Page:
- function 1: The type of formula for function 1. Choose from:
- (a blank choice--this is explained below)
- Mandelbrot 1 or Mandelbrot 2,
- Julia 1 or Julia 2,
- Newton M 1 or Newton M 2,
- Newton J 1 or Newton J 2,
- Popcorn C 1 or Popcorn C 2, or
- Popcorn R 1 or Popcorn R 2.

- specific parameters for each function: These include the powers for Mandelbrot, Julia, and Newton types, specific c parameters for the Julia and Newton J types, and the step, frequency, outer function and inner function for the Popcorn types. This also includes weights for the Mandelbrot and Julia types and nova factors (weights) for the Newton functions.

- oscillator type: The choices are: ramp, sine, cosine, random msb, and random lsb.
- initial seed: The initial seed for the random number generator, for either random mode.

- If you want to play with just one type of function, set the number of functions to 1.
- Mandelbrot/Julia, Newton, and Popcorn formulas have very different dynamics. Thus, combining them in this way will probably lead to very unpredictable results. It may be easier to figure out what is going on if you start with just a few functions of the same basic type.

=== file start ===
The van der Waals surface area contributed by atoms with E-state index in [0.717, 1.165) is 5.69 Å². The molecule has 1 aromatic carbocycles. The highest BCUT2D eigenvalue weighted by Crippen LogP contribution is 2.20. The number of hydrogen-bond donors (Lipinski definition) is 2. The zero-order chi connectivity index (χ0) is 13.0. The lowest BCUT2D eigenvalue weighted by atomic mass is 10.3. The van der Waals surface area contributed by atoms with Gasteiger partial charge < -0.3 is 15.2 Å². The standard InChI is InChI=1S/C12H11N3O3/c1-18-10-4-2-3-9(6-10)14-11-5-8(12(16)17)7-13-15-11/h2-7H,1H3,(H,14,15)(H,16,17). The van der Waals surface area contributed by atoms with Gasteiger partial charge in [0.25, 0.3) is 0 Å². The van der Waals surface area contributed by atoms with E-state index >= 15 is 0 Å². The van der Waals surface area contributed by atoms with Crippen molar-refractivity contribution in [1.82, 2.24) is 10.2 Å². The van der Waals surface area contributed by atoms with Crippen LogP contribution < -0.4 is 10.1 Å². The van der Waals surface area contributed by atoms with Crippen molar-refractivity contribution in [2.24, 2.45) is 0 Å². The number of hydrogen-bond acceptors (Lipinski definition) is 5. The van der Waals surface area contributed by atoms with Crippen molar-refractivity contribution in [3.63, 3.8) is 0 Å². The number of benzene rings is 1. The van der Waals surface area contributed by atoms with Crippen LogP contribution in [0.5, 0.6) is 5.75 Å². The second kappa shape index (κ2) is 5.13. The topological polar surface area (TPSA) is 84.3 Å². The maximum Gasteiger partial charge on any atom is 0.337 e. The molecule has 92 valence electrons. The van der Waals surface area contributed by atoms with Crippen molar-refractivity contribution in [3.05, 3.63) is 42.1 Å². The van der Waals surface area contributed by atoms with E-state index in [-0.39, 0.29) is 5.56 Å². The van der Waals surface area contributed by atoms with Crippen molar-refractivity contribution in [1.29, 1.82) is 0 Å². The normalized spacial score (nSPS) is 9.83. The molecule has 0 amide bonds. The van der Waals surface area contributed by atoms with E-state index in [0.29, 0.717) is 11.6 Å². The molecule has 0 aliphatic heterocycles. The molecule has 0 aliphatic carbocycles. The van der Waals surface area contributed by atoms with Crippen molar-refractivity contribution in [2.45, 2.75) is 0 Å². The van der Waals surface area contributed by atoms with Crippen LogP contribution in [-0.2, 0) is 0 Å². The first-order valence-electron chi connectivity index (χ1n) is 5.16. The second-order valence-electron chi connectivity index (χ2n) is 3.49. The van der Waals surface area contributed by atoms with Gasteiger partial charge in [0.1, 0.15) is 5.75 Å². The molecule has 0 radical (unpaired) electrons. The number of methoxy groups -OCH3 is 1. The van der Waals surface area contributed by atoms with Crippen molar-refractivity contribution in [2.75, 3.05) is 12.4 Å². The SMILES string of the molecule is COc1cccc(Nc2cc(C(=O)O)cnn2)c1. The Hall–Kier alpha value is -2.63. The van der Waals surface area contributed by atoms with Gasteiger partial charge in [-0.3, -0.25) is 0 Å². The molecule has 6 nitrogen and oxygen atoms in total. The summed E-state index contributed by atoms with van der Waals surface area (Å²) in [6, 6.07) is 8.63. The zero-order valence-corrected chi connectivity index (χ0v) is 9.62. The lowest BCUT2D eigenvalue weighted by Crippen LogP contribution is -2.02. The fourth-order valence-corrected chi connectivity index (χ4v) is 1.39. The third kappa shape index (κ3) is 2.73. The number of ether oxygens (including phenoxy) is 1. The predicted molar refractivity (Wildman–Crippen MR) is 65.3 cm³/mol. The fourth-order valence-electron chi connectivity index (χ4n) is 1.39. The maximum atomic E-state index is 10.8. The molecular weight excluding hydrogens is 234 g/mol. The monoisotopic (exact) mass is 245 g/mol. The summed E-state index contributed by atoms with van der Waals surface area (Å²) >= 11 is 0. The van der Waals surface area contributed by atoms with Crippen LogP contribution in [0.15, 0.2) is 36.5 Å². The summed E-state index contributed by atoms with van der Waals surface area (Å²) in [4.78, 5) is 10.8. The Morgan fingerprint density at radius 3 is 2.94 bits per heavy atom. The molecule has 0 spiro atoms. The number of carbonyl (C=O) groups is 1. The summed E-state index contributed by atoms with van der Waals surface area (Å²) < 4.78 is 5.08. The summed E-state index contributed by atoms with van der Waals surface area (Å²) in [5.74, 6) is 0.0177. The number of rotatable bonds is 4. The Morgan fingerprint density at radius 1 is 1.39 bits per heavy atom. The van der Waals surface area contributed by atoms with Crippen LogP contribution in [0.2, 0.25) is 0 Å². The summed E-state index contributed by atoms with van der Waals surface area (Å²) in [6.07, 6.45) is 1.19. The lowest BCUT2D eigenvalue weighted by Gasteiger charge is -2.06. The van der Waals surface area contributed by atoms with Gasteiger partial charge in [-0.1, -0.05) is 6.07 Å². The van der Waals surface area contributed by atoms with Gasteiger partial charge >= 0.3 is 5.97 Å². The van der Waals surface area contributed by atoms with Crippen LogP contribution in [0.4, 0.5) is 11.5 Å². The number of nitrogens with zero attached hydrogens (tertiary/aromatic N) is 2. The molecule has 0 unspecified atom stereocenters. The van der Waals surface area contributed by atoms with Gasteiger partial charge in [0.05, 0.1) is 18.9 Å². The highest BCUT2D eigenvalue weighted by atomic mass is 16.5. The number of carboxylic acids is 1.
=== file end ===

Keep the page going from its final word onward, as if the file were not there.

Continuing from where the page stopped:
- Because you can combine Mandelbrot and Julia types into the same image, there's no ability to "switch" as with a standard Mandelbrot to a standard Julia.
- With the "function 1," "function 2," etc., parameters, the first choice in the pull-down menu is blank. Selecting this will remove their specific parameters from the window. For example, let's say that you were using three functions with Newton J 1 as the third. If you then reduced to two functions, the Newton J 1 parameters will still be visible. To prevent them from showing up, select the blank choice for function 3 and then change the number of functions to 2.
- Use the weights to reduce the effect of an added function (e.g., the second with 2 alternating functions) to understand how combining it will change the fractal. To do this, set the weight of the added function to a very small number (like 0.001). Setting it to 0 will turn it off. For the Mandelbrot and Julia functions, these are the weights (e.g., "Mandelbrot 1 weight"). For the Newton functions, the weights are the nova factors (e.g., "Newton M1 nova factor"). With the Popcorn functions, the step size works as a weight.